This topic isn't exactly trying to achieve FTL, more about talking about why it can't be, because it's an interesting learning experience for me.

The other day, I was talking to a friend of mine about the subject, and I proposed that, say you, in a vacuum, have a setup of pistons.

There's (roughly, I did the miles to meters conversion in my head) 299,300,000 pistons, that all extend 1 meter in 1 second. If you placed 1 more piston at the end of this line of pistons, and all of the pistons were extended at the end of the year, wouldn't the head of this piston be moving at 1 m/s faster than the speed of light?

He told me that since every object has an equal and opposite reaction, they would only move, at most, half the speed of light, because they would each extend both ways away from their center of mass, so I simply proposed you double the length, plus 2- one more on each end- so that both ends would be moving ftl, and he's yet to come up with dispute, so of course I turned to the more intelligent folk I know, fig's. Got anything?

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To get a proper answer, you'd probably have to ask someone who has dealt with relativity more than me, as I've only grazed the surface of relativity about a year and a half ago, but I suspect the problem comes from relativistic mass in your scenario.

In order to start extending with a speed of 1 meter in 1 second, a piston has to exert a certain amount of force. Naturally, the amount of force necessary for it to successfully perform its task depends on the mass of the objects it is trying to push.

There are two kinds of mass. There's your usual rest mass, which is what is what people generally think about when talking about mass, and then there is relativistic mass which depends on the speed of an object from the perspective or an observer. Since relativistic mass differs from rest mass only with very high velocities, generally it is meaningful to use only rest mass. But since you're trying to reach lightspeed, it's time to bust out special relativity.

The thing with relativistic mass is that it increases with (relative) velocity. It follows this formula:
m_relative = m_rest / sqrt(1 - (v/c)^2), where v is velocity and c is lightspeed.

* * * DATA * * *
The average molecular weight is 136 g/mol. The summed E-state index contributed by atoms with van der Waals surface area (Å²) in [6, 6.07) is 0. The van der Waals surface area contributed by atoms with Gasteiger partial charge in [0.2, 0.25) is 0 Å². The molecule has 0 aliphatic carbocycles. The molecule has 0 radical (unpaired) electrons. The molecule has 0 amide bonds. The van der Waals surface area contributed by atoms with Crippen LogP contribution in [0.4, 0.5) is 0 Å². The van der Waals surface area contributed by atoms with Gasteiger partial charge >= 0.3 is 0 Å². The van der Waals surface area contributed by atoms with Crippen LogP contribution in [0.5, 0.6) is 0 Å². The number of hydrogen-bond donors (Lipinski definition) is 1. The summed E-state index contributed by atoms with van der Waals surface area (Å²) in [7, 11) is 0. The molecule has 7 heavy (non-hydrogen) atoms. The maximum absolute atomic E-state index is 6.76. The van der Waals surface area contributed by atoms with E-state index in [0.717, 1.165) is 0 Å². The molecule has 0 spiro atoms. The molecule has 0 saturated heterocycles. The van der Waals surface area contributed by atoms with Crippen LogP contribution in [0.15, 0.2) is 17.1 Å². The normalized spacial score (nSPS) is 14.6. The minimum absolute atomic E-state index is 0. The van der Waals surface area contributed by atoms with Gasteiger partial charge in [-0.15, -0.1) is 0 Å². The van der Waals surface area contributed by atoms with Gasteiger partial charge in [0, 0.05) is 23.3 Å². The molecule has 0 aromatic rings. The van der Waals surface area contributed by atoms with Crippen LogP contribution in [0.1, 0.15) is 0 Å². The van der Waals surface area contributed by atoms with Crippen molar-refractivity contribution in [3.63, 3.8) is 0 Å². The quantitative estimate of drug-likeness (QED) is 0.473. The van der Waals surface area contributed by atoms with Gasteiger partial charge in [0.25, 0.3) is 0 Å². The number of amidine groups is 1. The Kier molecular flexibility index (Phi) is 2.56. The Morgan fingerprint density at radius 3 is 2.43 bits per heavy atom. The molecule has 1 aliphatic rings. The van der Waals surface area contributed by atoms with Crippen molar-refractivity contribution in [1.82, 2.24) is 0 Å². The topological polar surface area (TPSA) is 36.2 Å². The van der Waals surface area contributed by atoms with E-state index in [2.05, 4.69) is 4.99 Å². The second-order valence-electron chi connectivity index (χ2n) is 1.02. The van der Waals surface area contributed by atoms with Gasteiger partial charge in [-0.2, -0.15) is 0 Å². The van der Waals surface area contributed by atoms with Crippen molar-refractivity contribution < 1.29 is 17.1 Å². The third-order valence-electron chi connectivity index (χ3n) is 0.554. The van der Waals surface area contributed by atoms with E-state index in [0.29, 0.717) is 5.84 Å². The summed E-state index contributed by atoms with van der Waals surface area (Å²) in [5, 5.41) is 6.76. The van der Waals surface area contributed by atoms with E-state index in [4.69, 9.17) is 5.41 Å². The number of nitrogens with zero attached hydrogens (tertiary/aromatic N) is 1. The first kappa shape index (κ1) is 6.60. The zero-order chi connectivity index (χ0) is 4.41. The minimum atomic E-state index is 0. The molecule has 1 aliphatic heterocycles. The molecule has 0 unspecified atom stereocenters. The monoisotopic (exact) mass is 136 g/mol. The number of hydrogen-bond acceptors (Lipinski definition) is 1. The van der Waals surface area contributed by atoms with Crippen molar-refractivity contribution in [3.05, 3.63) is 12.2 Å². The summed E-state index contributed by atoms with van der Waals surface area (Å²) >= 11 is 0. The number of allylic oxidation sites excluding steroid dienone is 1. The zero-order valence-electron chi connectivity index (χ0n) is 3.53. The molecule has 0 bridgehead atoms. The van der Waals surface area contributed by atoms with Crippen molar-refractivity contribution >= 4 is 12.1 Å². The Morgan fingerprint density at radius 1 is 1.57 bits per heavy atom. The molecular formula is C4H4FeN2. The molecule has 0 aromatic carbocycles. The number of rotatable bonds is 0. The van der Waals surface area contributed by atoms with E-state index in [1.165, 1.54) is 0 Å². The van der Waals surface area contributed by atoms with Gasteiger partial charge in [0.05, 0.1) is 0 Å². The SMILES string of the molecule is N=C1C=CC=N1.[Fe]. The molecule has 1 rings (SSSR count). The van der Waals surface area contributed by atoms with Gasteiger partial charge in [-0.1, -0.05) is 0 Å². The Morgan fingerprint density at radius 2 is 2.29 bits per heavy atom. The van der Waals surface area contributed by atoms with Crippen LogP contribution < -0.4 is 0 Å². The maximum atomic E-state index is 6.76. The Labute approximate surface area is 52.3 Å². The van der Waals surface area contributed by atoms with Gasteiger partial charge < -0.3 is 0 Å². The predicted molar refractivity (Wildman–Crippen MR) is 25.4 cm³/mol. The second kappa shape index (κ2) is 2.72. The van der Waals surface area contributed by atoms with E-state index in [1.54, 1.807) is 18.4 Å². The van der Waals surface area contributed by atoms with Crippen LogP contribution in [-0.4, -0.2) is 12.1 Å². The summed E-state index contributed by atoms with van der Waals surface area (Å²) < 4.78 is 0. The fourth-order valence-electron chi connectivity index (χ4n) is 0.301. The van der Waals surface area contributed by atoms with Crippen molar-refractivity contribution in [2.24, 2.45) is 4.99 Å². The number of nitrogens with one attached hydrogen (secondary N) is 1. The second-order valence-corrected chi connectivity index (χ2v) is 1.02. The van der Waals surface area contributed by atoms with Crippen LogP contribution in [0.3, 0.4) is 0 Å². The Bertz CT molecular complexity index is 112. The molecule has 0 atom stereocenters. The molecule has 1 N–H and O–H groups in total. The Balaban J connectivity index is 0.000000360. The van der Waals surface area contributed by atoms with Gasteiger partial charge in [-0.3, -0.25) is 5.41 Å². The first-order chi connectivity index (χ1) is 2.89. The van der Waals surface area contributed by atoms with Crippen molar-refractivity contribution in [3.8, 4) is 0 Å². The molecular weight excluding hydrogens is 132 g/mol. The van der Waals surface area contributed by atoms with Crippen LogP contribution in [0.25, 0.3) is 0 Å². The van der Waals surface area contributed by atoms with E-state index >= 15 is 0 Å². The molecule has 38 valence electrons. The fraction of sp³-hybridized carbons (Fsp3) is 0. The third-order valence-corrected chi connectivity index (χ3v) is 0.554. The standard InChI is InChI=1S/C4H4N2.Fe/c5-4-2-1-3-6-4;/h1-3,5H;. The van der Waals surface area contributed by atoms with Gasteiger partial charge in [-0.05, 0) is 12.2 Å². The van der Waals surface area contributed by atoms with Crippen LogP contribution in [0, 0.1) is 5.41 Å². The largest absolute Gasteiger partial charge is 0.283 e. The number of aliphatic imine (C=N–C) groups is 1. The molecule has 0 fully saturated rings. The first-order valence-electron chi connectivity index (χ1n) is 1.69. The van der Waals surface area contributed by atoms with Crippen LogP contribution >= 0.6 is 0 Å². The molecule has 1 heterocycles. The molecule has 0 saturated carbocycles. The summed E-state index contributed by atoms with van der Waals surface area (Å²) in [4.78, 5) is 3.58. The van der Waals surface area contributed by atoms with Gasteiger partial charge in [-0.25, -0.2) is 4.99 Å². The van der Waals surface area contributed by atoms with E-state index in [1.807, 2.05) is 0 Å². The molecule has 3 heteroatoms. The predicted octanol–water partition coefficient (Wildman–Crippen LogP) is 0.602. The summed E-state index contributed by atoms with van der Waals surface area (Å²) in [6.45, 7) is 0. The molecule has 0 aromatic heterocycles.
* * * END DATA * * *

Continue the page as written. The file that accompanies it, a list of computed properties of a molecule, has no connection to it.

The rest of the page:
As a consequence, unless the rest mass of your object isn't zero, its relative mass will approach infinity if its velocity approaches lightspeed.

So, let's consider the middle piston. As the middle piston accelerates its extension speed from zero to 1 m/s, it has to exert force which depends on the mass of the objects it is pushing. However, very quickly, from the middle piston's perspective, the masses of the pistons far away from it start reaching absurd values. Soon, the middle piston should be pushing with an infinite amount of force to be able to reach the extension speed of 1 m/s.

The same applies to all pistons, though to a lesser extent the further from the middle they are, until the effect becomes negligible near the end. Still, the middle pistons would need to be outrageously (infinitely) strong to propel the pistons in the ends into a lightspeed velocity.

So, that might be why it wouldn't work. I should point out that all that is based on a very brief glance through Wikipedia and somewhat foggy memories, so it could be incorrect.

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From what I understand, relativistic mass only applies to acceleration, that is, it only matters if you're trying to increase the energy of something that is already moving.

How about if instead of accelerating the whole extension period of each arm, the entirety of acceleration happens in the first nanosecond or so that it extends, and supposing every piston activates at the same exact time, the relativistic mass would be the rest mass, because they're all at rest.

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It is true that the problem of infinity-approaching mass is only an issue when accelerating - if there are no other forces affecting the pistons such as gravity, then after the desired extension speed is reached, there is no need to push anything anymore, and mass becomes irrelevant.